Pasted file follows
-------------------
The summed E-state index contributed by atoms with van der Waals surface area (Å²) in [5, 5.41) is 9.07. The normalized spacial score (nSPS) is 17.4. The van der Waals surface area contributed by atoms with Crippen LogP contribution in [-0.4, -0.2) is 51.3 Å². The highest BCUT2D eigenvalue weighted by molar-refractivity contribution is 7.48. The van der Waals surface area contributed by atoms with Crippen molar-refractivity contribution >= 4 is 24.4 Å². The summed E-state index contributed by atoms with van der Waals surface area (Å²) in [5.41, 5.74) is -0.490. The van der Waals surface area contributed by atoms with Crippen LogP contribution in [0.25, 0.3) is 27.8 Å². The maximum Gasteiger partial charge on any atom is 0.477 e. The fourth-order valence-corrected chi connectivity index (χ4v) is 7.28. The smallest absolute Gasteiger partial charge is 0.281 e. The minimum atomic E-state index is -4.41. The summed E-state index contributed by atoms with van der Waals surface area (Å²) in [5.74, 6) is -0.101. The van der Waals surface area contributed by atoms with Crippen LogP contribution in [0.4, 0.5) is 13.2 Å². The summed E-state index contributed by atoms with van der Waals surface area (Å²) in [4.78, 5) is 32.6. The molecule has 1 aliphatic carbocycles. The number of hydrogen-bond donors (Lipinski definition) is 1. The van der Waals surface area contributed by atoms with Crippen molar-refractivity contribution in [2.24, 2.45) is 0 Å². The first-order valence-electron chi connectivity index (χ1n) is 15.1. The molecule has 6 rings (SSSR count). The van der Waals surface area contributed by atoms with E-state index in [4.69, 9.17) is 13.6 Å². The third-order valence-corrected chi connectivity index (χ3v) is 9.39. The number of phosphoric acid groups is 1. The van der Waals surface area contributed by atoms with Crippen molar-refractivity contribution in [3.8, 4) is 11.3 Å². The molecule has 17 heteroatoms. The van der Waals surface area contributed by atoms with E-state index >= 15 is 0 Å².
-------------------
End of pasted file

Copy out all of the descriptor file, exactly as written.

The summed E-state index contributed by atoms with van der Waals surface area (Å²) in [5, 5.41) is 9.07. The normalized spacial score (nSPS) is 17.4. The van der Waals surface area contributed by atoms with Crippen LogP contribution in [-0.4, -0.2) is 51.3 Å². The highest BCUT2D eigenvalue weighted by molar-refractivity contribution is 7.48. The van der Waals surface area contributed by atoms with Crippen molar-refractivity contribution >= 4 is 24.4 Å². The summed E-state index contributed by atoms with van der Waals surface area (Å²) in [5.41, 5.74) is -0.490. The van der Waals surface area contributed by atoms with Crippen LogP contribution in [0.25, 0.3) is 27.8 Å². The maximum Gasteiger partial charge on any atom is 0.477 e. The fourth-order valence-corrected chi connectivity index (χ4v) is 7.28. The smallest absolute Gasteiger partial charge is 0.281 e. The minimum atomic E-state index is -4.41. The summed E-state index contributed by atoms with van der Waals surface area (Å²) in [5.74, 6) is -0.101. The van der Waals surface area contributed by atoms with Crippen LogP contribution in [0.4, 0.5) is 13.2 Å². The summed E-state index contributed by atoms with van der Waals surface area (Å²) in [4.78, 5) is 32.6. The molecule has 1 aliphatic carbocycles. The number of hydrogen-bond donors (Lipinski definition) is 1. The van der Waals surface area contributed by atoms with Crippen molar-refractivity contribution in [2.24, 2.45) is 0 Å². The first-order valence-electron chi connectivity index (χ1n) is 15.1. The molecule has 6 rings (SSSR count). The van der Waals surface area contributed by atoms with E-state index in [4.69, 9.17) is 13.6 Å². The third-order valence-corrected chi connectivity index (χ3v) is 9.39. The number of phosphoric acid groups is 1. The van der Waals surface area contributed by atoms with Crippen molar-refractivity contribution in [3.8, 4) is 11.3 Å². The molecule has 17 heteroatoms. The van der Waals surface area contributed by atoms with E-state index >= 15 is 0 Å².